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Abdul Hafiz & Anr.

Sahebbi & Ors.

AIR 1975 Bom 165

• Abdul Kadar was seriously ill from before 1st February and he never
recovered from that illness.
• During that illness he was not able to look after himself and died
shortly on 4th February.
• He had reached the mental low of such kind that he was asking for his
near and dear ones to stay by his side and when his daughter came
near him he was not even able to express himself.
• He could only make signs and shed tears while looking at his
• He gave the gift 24 hours before his death.
Principles that affect the
dispositions under the Doctrine of
Death-Illness (Marz-ul-Maut
hereinafter referred to as “MuM”)
• Gifts made on death bed are the subject matter of consideration.
• MuM is a malady which includes an apprehension of death in the
person suffering from it and which eventually results in their death.
• It is an essential condition of MuM that the person suffering must be
under an apprehension of death.
• While applying this doctrine the real question must be the illness and
its character from which death could be said to have been
• “The compilers of Al-Majallah lay it down that death-illness is that
from which death is to be apprehended in most cases, and which
disables the patient from looking after his affairs outside his house if
he be a male and if a female the affairs within her house, proved the
patient dies in that condition before a year has expired, whether they
have been bed-ridden or not.
If the illness protracts itself into a chronic condition and lasts like that
for a year, the patient will be regarded as if he was in health, and his
dispositions will be treated like those of a healthy person ………..”
Calcutta HC in Fatima Bibee v. Ahammad Baksh (1904) ILR 31 Cal 319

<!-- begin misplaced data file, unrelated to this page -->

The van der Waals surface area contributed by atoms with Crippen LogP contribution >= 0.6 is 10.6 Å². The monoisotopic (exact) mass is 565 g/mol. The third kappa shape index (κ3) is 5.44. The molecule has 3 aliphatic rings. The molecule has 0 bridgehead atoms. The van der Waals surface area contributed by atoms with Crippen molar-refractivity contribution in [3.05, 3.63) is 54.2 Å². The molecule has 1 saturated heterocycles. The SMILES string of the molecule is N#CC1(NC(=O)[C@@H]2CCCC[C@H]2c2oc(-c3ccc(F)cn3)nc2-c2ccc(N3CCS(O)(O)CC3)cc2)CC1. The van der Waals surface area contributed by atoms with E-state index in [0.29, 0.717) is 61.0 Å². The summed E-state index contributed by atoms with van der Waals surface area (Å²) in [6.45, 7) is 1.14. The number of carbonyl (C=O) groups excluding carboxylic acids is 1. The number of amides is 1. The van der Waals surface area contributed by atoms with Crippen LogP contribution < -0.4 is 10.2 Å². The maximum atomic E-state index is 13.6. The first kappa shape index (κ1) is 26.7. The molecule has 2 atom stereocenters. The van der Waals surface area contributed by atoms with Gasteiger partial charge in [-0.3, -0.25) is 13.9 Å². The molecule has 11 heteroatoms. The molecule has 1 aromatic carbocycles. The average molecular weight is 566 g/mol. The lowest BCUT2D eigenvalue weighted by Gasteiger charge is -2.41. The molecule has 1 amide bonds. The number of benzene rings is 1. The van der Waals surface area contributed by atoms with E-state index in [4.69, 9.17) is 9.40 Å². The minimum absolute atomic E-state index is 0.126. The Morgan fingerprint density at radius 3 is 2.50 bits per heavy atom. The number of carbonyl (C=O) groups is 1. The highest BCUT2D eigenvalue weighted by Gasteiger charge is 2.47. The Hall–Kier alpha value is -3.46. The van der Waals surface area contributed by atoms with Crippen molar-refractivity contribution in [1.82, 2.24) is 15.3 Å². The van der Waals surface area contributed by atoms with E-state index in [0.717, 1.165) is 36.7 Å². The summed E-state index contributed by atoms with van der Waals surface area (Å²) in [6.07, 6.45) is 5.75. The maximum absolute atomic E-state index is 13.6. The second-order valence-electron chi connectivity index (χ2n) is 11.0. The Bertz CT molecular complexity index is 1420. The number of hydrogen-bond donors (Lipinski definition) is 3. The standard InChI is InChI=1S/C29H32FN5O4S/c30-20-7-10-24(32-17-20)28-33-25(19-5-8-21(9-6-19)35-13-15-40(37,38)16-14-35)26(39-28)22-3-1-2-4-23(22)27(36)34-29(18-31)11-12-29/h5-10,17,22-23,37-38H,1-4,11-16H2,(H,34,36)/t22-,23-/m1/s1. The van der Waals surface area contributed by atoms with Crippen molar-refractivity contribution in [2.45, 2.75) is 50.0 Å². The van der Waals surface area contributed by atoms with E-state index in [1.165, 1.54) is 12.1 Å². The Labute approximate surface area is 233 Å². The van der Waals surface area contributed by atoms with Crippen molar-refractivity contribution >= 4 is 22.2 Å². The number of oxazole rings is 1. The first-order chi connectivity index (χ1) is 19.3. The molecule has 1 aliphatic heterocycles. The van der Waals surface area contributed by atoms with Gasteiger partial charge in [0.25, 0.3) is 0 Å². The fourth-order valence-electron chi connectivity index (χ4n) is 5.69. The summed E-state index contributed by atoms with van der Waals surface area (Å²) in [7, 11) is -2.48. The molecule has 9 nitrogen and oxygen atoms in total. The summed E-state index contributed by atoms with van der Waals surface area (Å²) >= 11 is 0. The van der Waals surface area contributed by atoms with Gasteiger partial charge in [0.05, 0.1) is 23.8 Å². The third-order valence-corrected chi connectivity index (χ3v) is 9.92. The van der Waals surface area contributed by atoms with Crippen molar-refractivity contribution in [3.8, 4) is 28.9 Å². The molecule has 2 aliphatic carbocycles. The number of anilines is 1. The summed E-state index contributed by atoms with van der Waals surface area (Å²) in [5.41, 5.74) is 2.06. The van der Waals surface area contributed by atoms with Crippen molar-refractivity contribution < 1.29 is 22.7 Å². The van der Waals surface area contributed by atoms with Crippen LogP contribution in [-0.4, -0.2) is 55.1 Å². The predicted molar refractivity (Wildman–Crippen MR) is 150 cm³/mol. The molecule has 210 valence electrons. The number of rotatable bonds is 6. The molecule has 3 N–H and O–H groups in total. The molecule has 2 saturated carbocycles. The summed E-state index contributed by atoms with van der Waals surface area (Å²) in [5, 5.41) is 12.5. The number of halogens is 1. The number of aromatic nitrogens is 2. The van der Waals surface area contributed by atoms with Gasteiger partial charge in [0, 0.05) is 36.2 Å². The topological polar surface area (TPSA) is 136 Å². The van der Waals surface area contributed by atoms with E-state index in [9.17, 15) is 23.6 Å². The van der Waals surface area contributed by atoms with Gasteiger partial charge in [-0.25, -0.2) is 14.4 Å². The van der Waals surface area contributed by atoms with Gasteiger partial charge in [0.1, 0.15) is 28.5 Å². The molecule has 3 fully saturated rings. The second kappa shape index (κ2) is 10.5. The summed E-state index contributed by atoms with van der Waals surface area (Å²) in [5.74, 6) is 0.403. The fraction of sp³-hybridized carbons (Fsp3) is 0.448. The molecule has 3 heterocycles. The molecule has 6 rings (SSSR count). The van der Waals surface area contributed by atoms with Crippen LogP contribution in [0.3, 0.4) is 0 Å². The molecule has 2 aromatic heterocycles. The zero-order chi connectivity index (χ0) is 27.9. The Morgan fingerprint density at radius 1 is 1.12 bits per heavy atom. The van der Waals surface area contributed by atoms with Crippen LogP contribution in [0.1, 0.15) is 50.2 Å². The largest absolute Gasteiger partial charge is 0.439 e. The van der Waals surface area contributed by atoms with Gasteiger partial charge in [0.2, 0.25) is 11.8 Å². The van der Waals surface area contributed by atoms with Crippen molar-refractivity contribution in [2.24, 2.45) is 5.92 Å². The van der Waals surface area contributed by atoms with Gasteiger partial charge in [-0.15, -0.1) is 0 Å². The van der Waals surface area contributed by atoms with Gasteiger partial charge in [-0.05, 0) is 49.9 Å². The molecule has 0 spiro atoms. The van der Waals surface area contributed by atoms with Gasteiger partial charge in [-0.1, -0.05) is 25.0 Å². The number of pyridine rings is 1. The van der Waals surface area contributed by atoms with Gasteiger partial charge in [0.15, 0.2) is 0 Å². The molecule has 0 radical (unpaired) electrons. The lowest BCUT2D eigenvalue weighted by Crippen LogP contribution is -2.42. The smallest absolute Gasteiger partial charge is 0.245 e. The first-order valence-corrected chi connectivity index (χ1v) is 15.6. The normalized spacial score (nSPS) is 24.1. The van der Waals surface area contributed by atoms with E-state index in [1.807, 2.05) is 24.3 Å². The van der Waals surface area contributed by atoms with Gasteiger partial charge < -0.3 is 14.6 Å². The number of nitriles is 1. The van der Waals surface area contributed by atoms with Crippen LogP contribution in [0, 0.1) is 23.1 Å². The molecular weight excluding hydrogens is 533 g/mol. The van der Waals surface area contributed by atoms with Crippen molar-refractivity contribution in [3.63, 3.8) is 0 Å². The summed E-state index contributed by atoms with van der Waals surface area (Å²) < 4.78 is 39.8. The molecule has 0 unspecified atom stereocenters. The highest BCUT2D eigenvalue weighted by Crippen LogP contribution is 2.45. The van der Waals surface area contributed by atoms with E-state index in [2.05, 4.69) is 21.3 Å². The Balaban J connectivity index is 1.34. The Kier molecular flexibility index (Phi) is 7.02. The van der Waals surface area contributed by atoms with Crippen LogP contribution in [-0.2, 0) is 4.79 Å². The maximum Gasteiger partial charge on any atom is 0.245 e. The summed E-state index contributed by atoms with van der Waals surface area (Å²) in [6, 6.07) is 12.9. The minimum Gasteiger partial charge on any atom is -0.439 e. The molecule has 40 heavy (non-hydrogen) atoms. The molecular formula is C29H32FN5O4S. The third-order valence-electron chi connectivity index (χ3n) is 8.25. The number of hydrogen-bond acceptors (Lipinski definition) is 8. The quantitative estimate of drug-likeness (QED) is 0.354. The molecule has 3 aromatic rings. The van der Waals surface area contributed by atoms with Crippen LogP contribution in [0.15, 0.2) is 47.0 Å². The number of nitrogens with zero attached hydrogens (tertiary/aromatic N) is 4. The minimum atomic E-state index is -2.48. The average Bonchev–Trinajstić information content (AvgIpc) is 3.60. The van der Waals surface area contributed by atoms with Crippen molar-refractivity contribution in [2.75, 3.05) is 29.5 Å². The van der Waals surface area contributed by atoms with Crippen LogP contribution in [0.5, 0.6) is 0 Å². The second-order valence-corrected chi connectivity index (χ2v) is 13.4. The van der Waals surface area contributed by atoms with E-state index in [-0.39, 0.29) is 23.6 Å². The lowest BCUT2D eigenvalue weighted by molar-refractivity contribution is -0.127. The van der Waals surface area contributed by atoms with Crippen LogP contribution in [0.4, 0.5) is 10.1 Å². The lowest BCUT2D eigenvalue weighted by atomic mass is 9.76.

Three things are necessary to answer the doctrine of MuM:
1. Illness
2. Expectation of fatal issue
3. Certain physical incapacities which indicate the degree of illness.
The court stated that a long continued malady would contraindicate
the immediate apprehension of death. A person afflicted by such long
drawn course of illness can still be possessed of his sense and his
dispositions would not be invalid.
• This view was further affirmed by the Privy Council in Fattier Bibee v.
Ahmad Baksh (1907) ILR 35 Cal 271 (272) (PC). It was also observed
that if there is preponderance of probabilities indicating that the gift
was made under the apprehension of death by the deceased, it is
invalid under the law of MuM.
• In Ibrahim Goolam Ariff v. Saiboo (1907) ILR 35 Cal 1 (PC) the court
while determining the question about the physical condition of the
deceased at the date of the execution of the gift stated that “the law
applicable is not in controversy; the invalidity alleged arises where the
gift is made under pressure of the sense of the imminence of death”
Safia Begum v. Abdul Razak, AIR 1945 Bom 438
• The crucial test of MuM is the proof of the subjective apprehension of
death in the mind of the donor, that is to say, the apprehension
derived from his own consciousness and not apprehension caused in
the minds of the others. And the symptoms like physical incapacities
are only the indicia but not infallible signs or a sine qua non of MuM.
Sarabai v. Rabiabai (1906) ILR 30 Bom 537
The court laid down three conditions which must be satisfied to answer
the requirements of MuM:
1. Proximate danger of death so that there is preponderance of
apprehension of death.
2. Some degree of subjective apprehension of death in the mind of
the sick person.
3. Some external indicia, chief among which would be the inability to
attend ordinary vocations.
• As far as Indian Courts are concerned, the the law of MuM is
answered if it is proved that the ailing donor was apprehending death
and in that condition had proceeded to effect disposition.
• As far as legal aspect of MuM is concerned the only question that
must be probed is whether the gift was made under pressure of the
sense of imminence of death. Everything else that requires
investigation pertains to evidence.
• Therefore, what is required to be proved upon preponderance of
probabilities is whether the gift was made by the ailing person while
under the apprehension of death and further if the person met his
death in such ailment.
• The facts of the case prove that Abdul was seized or gripped by the
subjective and imminent apprehension of his death. The illness did
not leave him till last. All the facts unmistakably answer that the gift
evidenced is within the law of MuM as understood by Mohammedan
prospects and cannot be sanctioned.
• Therefore, the appeal fails and is dismissed.